A bill reducing New Jersey's most severe criminal sentence from the death penalty to life in prison without parole was passed by the State Senate in a 21-16 vote on Monday.
The move to abolish capital punishment in New Jersey was approved by the General Assembly's Law and Public Safety Committee early Monday before the Senate vote and has received strong support from Democratic Gov. Jon Corzine. Given the 50-to-30 Democratic majority in the Assembly, the measure is expected to pass easily when legislators vote on Thursday.
The Senate vote was expected to be the greatest obstacle to the bill. Four Republicans, three of whom will not return next month when the new Senate takes over, voted against party lines.
The successful passage of the bill will make New Jersey the first state to abolish the death penalty since the Supreme Court reinstated it in 1976.
Holding the vote during the lame-duck legislative session granted political cover to legislators who may have voted otherwise if their votes were subjected to stricter public scrutiny.
Andrew Malcolm '09, president of the College Republicans, said he is "disappointed that the Senate chose to vote on this issue during the lame-duck session this month instead of allowing the newly elected members of the Senate to vote on this issue next year."
Though the College Republicans do not have an official stance on the issue, Malcolm said that, "overall, most of our membership favors the death penalty for especially heinous crimes."
David Christie '10, co-chair of Princeton Coalition Against Capital Punishment (PCACP), said that the timing of the vote did not detract from its significance.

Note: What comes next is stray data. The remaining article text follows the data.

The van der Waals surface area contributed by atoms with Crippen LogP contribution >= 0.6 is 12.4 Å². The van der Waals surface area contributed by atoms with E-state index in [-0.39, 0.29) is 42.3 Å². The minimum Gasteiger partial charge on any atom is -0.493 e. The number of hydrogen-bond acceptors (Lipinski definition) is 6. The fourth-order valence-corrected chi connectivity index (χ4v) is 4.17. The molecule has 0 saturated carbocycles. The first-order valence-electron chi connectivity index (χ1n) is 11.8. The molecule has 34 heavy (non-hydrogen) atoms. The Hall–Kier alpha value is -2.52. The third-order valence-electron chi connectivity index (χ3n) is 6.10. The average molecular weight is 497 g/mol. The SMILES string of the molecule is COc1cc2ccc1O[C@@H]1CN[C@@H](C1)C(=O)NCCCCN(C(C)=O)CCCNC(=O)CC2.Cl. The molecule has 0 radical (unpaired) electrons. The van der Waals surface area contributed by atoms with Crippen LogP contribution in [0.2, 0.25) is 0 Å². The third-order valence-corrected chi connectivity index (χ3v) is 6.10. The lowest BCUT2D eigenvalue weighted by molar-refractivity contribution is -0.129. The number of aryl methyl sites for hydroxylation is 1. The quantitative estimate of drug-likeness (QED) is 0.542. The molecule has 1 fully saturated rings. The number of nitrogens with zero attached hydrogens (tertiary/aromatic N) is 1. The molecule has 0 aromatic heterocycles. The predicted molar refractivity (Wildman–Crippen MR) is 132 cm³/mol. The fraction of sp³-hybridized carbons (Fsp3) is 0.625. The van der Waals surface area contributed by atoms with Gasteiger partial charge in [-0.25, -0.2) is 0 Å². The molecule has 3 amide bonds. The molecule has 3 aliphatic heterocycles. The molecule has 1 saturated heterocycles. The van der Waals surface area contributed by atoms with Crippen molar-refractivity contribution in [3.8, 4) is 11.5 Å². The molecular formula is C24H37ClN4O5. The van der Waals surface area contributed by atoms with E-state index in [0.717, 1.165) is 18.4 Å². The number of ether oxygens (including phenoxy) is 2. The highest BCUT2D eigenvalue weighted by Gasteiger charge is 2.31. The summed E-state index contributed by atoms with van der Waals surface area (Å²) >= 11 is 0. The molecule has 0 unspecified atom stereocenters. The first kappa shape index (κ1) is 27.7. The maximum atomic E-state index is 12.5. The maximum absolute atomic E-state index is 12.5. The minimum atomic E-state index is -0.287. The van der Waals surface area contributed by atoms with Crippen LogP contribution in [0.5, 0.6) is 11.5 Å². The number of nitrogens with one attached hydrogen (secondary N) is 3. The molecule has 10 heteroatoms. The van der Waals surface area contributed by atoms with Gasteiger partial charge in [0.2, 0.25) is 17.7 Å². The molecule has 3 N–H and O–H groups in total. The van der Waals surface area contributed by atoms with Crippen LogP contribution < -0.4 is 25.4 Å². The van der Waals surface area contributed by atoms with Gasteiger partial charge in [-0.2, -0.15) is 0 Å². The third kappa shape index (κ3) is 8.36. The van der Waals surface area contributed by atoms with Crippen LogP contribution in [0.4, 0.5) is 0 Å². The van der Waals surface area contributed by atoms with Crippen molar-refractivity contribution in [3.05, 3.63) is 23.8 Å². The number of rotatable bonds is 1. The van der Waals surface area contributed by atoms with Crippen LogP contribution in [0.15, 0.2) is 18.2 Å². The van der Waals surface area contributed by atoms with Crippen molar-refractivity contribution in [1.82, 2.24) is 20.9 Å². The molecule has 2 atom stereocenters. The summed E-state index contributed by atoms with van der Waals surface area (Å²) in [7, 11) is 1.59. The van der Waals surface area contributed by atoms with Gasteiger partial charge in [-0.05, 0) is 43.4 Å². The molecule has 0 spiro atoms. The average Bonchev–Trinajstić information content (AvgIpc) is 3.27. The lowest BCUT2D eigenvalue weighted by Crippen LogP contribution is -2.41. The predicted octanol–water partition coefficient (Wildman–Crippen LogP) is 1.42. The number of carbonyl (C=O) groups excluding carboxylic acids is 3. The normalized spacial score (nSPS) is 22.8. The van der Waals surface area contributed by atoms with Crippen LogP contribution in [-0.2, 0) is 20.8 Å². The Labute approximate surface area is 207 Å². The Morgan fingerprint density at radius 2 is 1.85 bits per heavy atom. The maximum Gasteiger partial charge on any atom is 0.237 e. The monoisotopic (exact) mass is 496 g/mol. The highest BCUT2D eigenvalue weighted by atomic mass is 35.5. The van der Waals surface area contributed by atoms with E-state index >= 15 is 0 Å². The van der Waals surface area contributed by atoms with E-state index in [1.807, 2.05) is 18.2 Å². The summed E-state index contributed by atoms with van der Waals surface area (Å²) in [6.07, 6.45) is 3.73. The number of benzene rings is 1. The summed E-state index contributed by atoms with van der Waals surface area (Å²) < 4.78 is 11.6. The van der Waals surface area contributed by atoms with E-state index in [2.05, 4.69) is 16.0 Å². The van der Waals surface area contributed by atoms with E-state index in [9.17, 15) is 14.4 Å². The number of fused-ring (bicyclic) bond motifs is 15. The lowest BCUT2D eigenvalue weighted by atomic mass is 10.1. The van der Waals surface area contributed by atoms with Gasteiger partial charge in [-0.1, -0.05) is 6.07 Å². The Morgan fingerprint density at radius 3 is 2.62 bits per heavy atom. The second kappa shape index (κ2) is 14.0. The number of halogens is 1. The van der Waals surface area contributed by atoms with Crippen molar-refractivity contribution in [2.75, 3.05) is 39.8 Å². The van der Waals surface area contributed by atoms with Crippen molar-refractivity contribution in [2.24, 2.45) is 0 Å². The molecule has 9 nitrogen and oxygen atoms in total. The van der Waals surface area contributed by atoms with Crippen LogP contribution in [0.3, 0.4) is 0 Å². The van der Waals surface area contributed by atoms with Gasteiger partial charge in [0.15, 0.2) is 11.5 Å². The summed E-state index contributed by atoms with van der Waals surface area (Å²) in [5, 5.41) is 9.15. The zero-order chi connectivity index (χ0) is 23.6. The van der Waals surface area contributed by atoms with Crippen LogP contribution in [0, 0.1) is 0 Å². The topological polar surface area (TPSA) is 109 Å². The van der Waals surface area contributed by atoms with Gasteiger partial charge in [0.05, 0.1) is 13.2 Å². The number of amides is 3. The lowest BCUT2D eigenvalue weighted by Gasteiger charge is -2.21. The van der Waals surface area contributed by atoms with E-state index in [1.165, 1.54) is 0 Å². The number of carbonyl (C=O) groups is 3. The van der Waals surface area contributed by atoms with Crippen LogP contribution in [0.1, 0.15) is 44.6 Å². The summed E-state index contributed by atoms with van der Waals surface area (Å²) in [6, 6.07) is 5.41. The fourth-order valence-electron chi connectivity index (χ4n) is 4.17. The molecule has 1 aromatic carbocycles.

"This is, traditionally, when a lot of liberal legislation goes through. I don't foresee the decision being overturned in the future. I think it's law, and it's here to stay, and it doesn't really matter when it happens."
The state's capital punishment policy attracted greater attention after the New Jersey Death Penalty Commission issued a report in January 2007 that recommended its abolition.
Emeritus politics professor Jameson Doig said in an email that the death penalty probably deters some potential killers, but not all.
"Many murders are done in the heat of the moment," he said in an email, "without the kind of rational calculation that would lead the potential killer to change his mind and behavior" after considering the possibility of being sentenced to death if caught.
"Also, life in prison without parole is likely to deter many of those 'rational potential murderers' - and, maybe, more than are deterred by the fear of execution," he added.
"Many potential killers would rather die than look forward to 30 to 40 years - until they die a natural death - locked up behind bars."
Doig, who served on the New Jersey State Corrections Commission from 1974 to 1982 and on the New Jersey Supreme Court Committee on Parole in the 1990s, added that one of the death penalty's major flaws, as evidenced in recent years by DNA testing, is that it often leads to the execution of those who are not actually guilty.
The state's measure, if it is passed as expected, could affect debates in other states over their capital punishment policies.
"Assuming that the Assembly passes this law this Thursday, it's really a historic law," Christie said. "I think media coverage, in particular, will re-raise the issue throughout the country."
But Doig said that despite what happens in New Jersey, "in most states, abolition of the death penalty will not happen very soon - it serves for many as a symbol of ... law-and-order society."
© 2007 The Daily Princetonian via U-WIRE